By Arpan Chaturvedi
NEW DELHI (Reuters) – India switched off its moon rover, the first craft to reach the lunar south pole, after it completed its two-week assignment conducting experiments, the country’s space agency said.
The Pragyan rover from the Chandrayaan-3 spacecraft was “set into Sleep mode” but with batteries charged and receiver on, the Indian Space Research Organisation (ISRO) said in a post on X, formerly Twitter, late on Saturday.
“Hoping for a successful awakening for another set of assignments!” ISRO said. “Else, it will forever stay there as India’s lunar ambassador.”
By landing on the moon, India joined the United States, China and the former Soviet Union. It went beyond them in reaching the rugged south pole, shortly after Russia’s Luna-25 crashed on a similar attempt.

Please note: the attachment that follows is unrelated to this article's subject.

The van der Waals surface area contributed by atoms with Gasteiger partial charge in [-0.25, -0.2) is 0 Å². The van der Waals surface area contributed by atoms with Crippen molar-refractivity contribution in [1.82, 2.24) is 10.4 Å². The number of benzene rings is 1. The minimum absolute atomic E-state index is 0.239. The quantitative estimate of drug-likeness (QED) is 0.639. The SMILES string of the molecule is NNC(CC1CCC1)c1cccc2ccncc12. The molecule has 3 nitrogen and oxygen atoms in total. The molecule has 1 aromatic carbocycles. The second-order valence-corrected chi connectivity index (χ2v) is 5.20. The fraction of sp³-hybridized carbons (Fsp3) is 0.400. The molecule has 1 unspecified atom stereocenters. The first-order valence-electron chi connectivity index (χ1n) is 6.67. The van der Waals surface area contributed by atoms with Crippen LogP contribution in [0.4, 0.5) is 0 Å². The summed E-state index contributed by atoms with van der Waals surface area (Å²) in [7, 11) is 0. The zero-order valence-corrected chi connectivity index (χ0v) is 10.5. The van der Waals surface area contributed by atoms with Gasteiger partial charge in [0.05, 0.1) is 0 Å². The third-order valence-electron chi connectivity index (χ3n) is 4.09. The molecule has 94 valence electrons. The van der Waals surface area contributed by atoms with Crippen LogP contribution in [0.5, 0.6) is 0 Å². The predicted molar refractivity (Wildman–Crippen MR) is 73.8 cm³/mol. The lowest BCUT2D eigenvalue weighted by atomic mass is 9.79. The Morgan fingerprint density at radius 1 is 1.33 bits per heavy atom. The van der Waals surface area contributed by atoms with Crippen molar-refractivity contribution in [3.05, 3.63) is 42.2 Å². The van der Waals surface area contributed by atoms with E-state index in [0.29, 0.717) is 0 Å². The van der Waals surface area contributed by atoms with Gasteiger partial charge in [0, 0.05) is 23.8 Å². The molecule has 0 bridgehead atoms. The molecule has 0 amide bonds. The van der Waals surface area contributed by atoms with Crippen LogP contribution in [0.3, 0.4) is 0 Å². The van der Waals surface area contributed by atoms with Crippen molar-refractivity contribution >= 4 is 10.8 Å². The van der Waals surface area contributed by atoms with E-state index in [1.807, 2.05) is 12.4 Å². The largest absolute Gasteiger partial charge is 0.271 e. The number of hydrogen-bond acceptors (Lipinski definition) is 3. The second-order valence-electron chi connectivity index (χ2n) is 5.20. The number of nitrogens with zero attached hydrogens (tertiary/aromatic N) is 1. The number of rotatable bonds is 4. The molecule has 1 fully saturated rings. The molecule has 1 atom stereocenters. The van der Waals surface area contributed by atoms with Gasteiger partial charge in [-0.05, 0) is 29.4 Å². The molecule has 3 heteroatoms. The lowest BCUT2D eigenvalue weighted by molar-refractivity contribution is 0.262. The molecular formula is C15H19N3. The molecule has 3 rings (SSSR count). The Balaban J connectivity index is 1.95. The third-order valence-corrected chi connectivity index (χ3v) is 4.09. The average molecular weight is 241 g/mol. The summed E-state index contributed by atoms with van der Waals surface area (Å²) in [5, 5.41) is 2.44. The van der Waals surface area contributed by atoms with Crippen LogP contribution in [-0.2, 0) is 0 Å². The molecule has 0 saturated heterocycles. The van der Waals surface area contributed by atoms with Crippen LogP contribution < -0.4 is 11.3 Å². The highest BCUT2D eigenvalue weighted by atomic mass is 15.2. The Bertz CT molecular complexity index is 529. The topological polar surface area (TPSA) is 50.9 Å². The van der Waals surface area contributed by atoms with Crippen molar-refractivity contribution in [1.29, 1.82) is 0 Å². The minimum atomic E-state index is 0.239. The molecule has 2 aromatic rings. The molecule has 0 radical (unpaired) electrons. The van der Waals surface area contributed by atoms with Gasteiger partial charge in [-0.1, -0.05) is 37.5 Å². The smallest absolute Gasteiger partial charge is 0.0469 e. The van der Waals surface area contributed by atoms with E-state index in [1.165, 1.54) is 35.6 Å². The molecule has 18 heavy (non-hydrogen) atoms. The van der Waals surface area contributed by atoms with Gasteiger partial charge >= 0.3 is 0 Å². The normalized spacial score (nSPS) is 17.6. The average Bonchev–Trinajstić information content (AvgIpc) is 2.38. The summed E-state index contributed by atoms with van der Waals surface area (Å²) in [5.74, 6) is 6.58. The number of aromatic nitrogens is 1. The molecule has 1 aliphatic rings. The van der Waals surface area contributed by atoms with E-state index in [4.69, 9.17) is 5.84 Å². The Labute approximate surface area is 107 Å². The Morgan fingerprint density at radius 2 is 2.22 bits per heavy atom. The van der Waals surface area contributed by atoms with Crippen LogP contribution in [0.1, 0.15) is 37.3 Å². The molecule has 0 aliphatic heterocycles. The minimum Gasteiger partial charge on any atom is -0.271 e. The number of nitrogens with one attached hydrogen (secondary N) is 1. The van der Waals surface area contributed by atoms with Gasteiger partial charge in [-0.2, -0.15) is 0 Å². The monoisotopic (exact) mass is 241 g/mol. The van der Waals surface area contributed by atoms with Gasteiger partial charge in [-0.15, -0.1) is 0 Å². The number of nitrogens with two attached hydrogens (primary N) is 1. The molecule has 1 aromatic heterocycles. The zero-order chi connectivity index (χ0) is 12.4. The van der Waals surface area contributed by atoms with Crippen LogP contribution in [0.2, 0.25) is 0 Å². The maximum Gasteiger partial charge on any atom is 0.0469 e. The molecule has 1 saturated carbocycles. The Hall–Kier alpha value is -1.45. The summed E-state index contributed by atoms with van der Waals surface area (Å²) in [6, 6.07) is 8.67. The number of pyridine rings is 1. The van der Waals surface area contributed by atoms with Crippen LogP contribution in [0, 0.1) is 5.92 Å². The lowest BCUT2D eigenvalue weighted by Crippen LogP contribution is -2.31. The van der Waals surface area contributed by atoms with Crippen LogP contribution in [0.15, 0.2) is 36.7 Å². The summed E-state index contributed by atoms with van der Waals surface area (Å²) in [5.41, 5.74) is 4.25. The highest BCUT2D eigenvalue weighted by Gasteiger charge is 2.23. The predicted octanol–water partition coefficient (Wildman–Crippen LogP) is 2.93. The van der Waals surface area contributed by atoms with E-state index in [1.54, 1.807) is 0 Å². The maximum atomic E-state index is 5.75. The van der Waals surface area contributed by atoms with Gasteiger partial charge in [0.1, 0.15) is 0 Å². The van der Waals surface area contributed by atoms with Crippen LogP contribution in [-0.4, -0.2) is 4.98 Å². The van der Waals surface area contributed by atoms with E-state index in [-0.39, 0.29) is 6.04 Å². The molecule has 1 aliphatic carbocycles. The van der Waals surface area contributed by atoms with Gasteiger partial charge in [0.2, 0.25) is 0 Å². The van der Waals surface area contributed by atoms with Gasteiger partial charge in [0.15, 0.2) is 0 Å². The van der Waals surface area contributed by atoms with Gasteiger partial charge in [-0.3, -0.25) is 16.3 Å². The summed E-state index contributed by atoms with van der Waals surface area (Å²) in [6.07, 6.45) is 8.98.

Chandrayaan-3’s soft, textbook touchdown after a failed attempt in 2019 sparked widespread jubilation in the world’s most populous country. The media hailed the landing as India’s greatest scientific feat.
Pragyan travelled over 100 m (330 feet), confirming the presence of sulphur, iron, oxygen and other elements on the moon, ISRO said.
Now India is hoping for the success of a probe launched on Saturday to study the sun, observing solar winds that can cause disturbance on earth commonly seen as auroras.
“The satellite is healthy” and in earth orbit, ISRO said on Sunday, as it prepares for its 1.5 million-km (930,000-mile) journey.
(This story has been refiled to correct the spelling of ‘pole’ in paragraph 1)
(Reporting by Arpan Chaturvedi; Editing by William Mallard)